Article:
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Johns Hopkins Pediatric

Improvements in Care for Rectal Cancer

A digital rendering of two gastrointestinal polyps shows two red protrusions in the intestinal tract.



In a typical scenario, a patient with rectal cancer might see a medical oncologist at one office and then schedule an appointment with a surgeon at another location. The Johns Hopkins Multidisciplinary Rectal Cancer Clinic brings multiple specialists together each week to discuss new patients and form individualized treatment regimens.

“It’s a one-stop shop,” says Bashar Safar, chief of colorectal surgery. “The patient comes here, they get an opinion from everybody and they go home with a plan.”

First, a nurse practitioner coordinates imaging scans and lab values for the patient. On the day of the clinic, the patient meets with the nurse practitioner, an oncology resident or a physician assistant. Then the team — including surgeons, radiation and medical oncologists, radiologists and pathologists — arrives to discuss the best treatment options. After the conference, the appropriate specialists meet with the patient before the patient leaves.

The group has implemented some novel protocols, Safar says. One is speeding up the delivery of radiation. The standard of care for rectal cancers is to provide radiation every day over a five-week period. At Johns Hopkins, the team has provided some patients who have larger tumors with the same amount of radiation within five days.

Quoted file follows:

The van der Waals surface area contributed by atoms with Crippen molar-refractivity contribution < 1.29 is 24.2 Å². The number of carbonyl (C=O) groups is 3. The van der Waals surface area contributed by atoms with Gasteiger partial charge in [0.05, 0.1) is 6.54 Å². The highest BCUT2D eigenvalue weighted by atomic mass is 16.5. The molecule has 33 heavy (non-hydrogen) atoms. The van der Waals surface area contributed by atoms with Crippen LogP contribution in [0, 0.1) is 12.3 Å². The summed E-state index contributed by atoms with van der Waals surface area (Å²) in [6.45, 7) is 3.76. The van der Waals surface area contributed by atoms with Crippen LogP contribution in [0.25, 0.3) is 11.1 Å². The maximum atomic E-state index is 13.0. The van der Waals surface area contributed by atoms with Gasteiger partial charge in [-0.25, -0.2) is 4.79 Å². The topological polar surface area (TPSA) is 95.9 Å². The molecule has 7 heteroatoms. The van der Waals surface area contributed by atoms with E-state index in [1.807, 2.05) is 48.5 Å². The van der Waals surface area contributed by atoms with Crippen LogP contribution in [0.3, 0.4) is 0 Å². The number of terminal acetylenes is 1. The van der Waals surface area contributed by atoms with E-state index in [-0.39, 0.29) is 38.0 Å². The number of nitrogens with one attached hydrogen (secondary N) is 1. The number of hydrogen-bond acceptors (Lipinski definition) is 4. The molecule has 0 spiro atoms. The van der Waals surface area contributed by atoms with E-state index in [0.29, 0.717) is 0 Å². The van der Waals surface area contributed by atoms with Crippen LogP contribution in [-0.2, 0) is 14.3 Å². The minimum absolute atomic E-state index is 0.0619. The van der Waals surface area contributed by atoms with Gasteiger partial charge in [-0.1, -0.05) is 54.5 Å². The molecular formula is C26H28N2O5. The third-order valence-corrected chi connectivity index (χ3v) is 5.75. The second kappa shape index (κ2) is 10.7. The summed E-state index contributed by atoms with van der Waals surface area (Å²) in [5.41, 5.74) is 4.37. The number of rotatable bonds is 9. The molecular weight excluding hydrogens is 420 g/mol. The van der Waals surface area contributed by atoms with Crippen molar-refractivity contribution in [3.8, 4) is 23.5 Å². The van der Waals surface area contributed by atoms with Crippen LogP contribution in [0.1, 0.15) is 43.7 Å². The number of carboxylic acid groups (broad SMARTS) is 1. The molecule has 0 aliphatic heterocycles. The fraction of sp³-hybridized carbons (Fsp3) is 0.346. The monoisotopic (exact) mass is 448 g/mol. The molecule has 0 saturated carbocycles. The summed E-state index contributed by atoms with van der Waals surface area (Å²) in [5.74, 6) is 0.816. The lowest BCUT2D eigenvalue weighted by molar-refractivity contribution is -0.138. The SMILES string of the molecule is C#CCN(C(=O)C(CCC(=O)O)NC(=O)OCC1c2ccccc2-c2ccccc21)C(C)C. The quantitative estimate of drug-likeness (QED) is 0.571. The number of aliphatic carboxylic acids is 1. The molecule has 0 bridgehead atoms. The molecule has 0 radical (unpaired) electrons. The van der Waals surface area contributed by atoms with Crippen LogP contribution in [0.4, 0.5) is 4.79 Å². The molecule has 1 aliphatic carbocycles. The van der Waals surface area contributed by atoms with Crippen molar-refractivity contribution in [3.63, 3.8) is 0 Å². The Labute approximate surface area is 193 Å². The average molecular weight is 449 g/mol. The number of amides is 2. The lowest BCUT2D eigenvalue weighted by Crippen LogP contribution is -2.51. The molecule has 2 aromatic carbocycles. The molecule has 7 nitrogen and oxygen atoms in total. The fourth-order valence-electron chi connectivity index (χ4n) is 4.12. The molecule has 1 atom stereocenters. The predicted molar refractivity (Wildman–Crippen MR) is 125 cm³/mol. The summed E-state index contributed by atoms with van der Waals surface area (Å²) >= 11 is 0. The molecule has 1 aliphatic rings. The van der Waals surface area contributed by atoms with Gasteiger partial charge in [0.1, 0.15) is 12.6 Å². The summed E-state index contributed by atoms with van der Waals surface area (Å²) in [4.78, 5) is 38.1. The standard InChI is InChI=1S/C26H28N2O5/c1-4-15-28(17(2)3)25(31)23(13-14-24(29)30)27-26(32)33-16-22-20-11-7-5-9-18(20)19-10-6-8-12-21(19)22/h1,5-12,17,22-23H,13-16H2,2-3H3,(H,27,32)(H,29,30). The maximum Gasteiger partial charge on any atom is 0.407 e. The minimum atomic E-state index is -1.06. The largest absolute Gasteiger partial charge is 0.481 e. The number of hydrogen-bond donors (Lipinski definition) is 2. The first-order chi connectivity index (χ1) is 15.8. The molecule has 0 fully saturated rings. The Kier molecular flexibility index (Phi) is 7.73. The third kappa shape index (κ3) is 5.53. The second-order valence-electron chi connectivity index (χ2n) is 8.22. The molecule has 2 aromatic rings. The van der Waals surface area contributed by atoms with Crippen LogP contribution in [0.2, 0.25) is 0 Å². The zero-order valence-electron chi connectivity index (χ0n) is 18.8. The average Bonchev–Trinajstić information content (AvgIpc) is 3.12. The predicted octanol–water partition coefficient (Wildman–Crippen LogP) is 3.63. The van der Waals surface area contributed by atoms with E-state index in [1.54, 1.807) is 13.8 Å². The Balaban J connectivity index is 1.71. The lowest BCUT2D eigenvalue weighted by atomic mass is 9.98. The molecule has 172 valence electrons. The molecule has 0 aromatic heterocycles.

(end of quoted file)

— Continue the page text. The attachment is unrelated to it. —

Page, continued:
“A lot of patients with rectal cancer fail because of distant metastases ... getting the chemo in them sooner rather than later is in their best interest.” — Bashar Safar

“What this allows us to do is introduce chemotherapy almost immediately,” Safar says.

“A lot of patients with rectal cancer fail because of distant metastases, such as to the liver or lung. We really believe that getting the chemo in them sooner rather than later is in their best interest. Classically, you give radiation at the beginning, do surgery and then give chemotherapy. We’ve changed that approach, and I think it’s going to show a much better response and translate into better cure rates long term.”

In some cases, this approach has seemingly eliminated tumors to the point where patients are monitored regularly but don’t necessarily need surgery, says Safar.

Rectal surgeons at Johns Hopkins have extensive expertise in managing all stages of disease, Safar adds. They use the latest technologies and minimally invasive approaches with surgical robots when appropriate, and they embrace enhanced recovery after surgery (ERAS) protocols. “The whole program is very patient-centric,” he says.

Joining the team recently is colorectal surgeon Peter Najjar, medical director of clinical operations for Johns Hopkins’ Armstrong Institute for Patient Safety and Quality. Najjar, who completed fellowships in colorectal surgery and patient safety and quality at Brigham and Women’s Hospital in Boston, has expertise in promoting ERAS measures.

“Multidisciplinary clinics are the future of colorectal cancer care, because you cannot adequately care for these patients as a lone surgeon — you need a team of people to view the patient and their disease through multiple lenses,” Najjar says.

To refer a patient to the rectal cancer clinic or to discuss a case, call 443-997-1508.

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